Hairy situations

Kate Cox and family stare down a lion, cuddle snakes and get licked by giraffes.

We are trying to feed Numbi some chicken necks but she just won't play ball. She's staying put, 100 metres away under the shade of a big Eucalyptus tree, nonchalantly looking at us and our tasty treats through hooded lids.

After 10 minutes, she finally ambles over - and there's nothing lazy about her next move. The 225-kilogram lion jumps up onto the teeny-tiny iron fence separating us and gulps down the necks we dangle through a small crack.

The food is all gone in a flash - we feel her whiskers, smell her breath, look into her eyes ... and are kings for a day.

It's all part of the Animal Encounters program at Mogo Zoo, where guests are able to roam free and meet, hold and feed an exotic animal (or a whole smorgasbord of species, if you choose to be a Keeper For a Day).

Ten minutes later I find a missed worm in my hair.

Mogo Zoo is a 22-year-old zoo showcasing, caring for and breeding exotic and endangered species.

Although the zoo doesn't have quite the fame of Sydney's Taronga Zoo or the Irwins' Australia Zoo, those who go must love it: it won The Sun-Herald's Reader's Choice gong at the most recent NSW Tourism awards, hosted by Destination NSW. (It also took home the overall silver award for best tourist attraction.)

It's not hard to see why. The day we spend there feels like minutes. We not only feed Numbi - an unforgettable highlight - we meet and greet dozens more animal friends.

We're staying at the nearby BIG4 Batemans Bay Beach Resort - not quite a resort, but pretty fabulous cabins on the water - which, to our collective joy, has a massive jumping pillow, playground and pool on site. The whole area seems to be built for families - a stone's throw from our accommodation are go-karting, mini-golf and water slides.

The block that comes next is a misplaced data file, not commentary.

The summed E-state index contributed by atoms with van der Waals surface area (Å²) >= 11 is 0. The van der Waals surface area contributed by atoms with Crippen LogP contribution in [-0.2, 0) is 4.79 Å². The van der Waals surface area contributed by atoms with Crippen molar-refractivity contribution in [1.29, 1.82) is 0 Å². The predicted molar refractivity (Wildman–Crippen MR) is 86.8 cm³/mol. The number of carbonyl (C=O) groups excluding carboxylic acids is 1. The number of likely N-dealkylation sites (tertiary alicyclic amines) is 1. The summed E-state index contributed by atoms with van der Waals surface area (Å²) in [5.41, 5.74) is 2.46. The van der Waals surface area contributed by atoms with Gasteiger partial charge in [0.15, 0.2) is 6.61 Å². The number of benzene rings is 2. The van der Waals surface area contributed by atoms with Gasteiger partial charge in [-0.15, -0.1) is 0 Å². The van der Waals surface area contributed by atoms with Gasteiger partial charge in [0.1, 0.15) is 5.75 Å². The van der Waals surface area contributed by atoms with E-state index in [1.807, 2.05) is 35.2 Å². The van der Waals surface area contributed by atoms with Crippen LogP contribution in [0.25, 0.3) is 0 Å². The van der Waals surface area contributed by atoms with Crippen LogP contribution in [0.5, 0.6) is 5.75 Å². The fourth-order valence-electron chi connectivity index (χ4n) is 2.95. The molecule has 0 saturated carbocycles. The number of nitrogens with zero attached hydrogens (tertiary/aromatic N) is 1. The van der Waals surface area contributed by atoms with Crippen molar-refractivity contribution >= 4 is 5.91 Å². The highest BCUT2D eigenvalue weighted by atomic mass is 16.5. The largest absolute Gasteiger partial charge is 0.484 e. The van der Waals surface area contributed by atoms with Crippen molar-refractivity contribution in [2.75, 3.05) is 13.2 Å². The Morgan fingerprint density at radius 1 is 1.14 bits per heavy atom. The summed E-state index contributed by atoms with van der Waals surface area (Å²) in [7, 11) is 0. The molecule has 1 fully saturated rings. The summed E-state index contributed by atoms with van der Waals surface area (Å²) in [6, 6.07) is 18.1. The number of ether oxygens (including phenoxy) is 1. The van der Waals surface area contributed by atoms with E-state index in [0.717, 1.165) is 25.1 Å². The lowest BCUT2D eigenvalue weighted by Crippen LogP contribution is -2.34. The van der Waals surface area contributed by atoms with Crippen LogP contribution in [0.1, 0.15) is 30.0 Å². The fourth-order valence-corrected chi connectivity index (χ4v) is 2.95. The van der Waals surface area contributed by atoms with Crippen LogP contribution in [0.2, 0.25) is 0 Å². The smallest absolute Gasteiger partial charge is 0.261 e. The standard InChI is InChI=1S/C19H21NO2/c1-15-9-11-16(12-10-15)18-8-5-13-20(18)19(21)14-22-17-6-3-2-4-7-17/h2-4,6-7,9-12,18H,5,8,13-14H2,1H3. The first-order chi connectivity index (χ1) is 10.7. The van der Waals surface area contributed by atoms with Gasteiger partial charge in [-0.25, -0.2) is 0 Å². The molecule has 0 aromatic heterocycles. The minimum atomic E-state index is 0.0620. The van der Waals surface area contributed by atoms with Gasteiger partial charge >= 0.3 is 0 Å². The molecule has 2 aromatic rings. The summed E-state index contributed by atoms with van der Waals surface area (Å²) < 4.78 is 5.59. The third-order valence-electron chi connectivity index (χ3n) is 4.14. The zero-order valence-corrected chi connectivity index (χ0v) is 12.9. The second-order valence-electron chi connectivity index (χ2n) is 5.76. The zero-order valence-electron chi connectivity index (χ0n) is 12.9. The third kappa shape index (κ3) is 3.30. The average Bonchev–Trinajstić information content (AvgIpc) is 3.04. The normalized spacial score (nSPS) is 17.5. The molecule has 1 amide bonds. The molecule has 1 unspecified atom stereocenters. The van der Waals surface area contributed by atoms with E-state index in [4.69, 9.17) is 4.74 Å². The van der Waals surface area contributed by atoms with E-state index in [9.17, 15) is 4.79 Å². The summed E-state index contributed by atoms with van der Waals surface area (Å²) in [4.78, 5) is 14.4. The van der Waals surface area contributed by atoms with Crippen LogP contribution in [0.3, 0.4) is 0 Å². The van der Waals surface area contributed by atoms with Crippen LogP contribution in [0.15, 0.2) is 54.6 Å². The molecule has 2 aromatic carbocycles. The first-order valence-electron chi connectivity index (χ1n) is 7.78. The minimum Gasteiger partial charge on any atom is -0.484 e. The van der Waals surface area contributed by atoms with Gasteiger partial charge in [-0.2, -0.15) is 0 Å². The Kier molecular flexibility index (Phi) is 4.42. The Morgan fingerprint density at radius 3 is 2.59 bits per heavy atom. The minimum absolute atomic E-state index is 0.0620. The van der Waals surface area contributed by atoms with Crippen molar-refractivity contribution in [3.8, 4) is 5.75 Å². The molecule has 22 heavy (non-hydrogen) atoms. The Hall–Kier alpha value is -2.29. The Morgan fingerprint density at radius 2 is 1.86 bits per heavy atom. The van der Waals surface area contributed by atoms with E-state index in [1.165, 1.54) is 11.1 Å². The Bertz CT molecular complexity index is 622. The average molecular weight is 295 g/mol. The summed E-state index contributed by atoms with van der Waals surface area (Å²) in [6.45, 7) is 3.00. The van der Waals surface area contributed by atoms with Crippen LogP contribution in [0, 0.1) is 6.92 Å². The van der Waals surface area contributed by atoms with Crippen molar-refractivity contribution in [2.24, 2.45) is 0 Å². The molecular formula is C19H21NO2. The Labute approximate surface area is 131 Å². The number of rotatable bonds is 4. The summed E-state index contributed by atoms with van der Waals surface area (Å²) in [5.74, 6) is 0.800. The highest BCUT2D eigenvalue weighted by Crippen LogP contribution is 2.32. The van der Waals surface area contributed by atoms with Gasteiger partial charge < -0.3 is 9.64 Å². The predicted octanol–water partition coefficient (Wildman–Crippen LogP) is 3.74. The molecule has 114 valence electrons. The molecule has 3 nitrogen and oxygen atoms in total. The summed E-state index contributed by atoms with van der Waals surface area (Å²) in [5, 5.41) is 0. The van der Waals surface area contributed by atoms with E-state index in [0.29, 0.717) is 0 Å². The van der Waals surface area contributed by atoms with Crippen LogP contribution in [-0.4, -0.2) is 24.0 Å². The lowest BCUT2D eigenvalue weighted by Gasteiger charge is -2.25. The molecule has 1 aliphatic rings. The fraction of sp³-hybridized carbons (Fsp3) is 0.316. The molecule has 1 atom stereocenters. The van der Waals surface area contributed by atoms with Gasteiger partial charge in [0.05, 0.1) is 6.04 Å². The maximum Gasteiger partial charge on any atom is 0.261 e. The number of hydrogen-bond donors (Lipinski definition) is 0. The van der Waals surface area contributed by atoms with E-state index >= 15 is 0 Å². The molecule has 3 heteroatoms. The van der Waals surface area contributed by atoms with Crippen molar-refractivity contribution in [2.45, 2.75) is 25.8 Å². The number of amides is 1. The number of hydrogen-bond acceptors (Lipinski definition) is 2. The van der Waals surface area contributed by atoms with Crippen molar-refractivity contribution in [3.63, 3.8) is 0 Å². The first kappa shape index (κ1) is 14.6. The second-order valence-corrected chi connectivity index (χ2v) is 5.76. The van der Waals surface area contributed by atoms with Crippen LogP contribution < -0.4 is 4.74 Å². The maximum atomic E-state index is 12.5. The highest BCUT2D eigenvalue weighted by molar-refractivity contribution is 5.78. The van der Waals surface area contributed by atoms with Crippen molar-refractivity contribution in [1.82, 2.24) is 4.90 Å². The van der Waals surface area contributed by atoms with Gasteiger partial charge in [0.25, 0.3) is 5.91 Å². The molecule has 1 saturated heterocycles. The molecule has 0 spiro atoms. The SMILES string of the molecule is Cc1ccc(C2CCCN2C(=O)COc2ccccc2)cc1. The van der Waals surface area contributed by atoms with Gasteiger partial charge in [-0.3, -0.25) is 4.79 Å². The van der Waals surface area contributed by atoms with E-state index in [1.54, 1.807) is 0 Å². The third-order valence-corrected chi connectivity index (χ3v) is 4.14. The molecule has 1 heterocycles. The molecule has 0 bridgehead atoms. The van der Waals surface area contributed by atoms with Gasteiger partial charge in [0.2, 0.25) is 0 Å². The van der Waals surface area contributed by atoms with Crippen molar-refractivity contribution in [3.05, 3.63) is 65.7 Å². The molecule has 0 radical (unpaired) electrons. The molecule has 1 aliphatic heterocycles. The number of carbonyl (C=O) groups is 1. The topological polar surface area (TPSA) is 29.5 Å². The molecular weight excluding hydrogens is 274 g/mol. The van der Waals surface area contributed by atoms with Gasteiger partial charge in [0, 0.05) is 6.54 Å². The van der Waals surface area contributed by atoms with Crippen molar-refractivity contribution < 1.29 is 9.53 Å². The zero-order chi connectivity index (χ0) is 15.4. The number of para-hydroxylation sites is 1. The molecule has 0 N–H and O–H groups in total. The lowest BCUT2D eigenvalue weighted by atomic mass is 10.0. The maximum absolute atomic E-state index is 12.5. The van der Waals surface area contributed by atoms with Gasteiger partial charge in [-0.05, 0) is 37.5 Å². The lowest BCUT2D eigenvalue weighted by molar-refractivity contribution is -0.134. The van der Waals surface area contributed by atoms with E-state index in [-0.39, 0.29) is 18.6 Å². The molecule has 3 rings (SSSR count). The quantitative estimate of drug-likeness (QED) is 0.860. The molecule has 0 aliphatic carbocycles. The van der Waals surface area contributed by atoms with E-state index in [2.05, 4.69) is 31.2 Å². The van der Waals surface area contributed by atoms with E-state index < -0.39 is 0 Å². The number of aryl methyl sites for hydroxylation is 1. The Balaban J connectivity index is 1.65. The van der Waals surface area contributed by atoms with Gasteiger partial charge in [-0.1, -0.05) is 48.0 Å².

Sally Padey started Mogo Zoo with "a dream", she says, and $4000, with her now former husband, Bill, and toddler, Casey.

Today, there are more than 200 animals across the 65 hectares, but the first thing you notice about the zoo is its tranquillity: there are gardens, silence and a general feeling of peace. And this is despite the fact we're laughing at overexcited monkeys from the start.

Arrive, pay (adults $28, kids $15, family $80) and walk out of the entrance turnstiles ... and slap bang into the silvery gibbons exhibition. Chinta, who has just turned two, goes straight for our hat and glasses. Only one other zoo - Perth - has successfully bred gibbons, we hear. And only one zoo - Australia Zoo - has a bigger exotic animal collection.

A little further on are pygmy marmosets smaller than the size of our hands - they weigh less than 20 grams as babies.

Not as cuddly is the snake collection, which includes a massive red-tailed boa and an even bigger (nearly four-metre) python. Dingoes stroll around behind a fence - they are from the private collection of two of the vets and can be taken for a walk.

You can really tell the animals are loved and there's a soapie-esque story behind all of them, it seems. The cute - and critically endangered - cotton-top tamarins have had an interesting few years. Mum monkey tried to kill dad monkey because she was attracted to the more fit and nubile son (yes, that would be her son), and a series of decoy tactics, including an aluminum crocodile, didn't deter her wandering eye. Finally the zookeepers took the handsome son monkey out of the equation and mum and dad are mating again.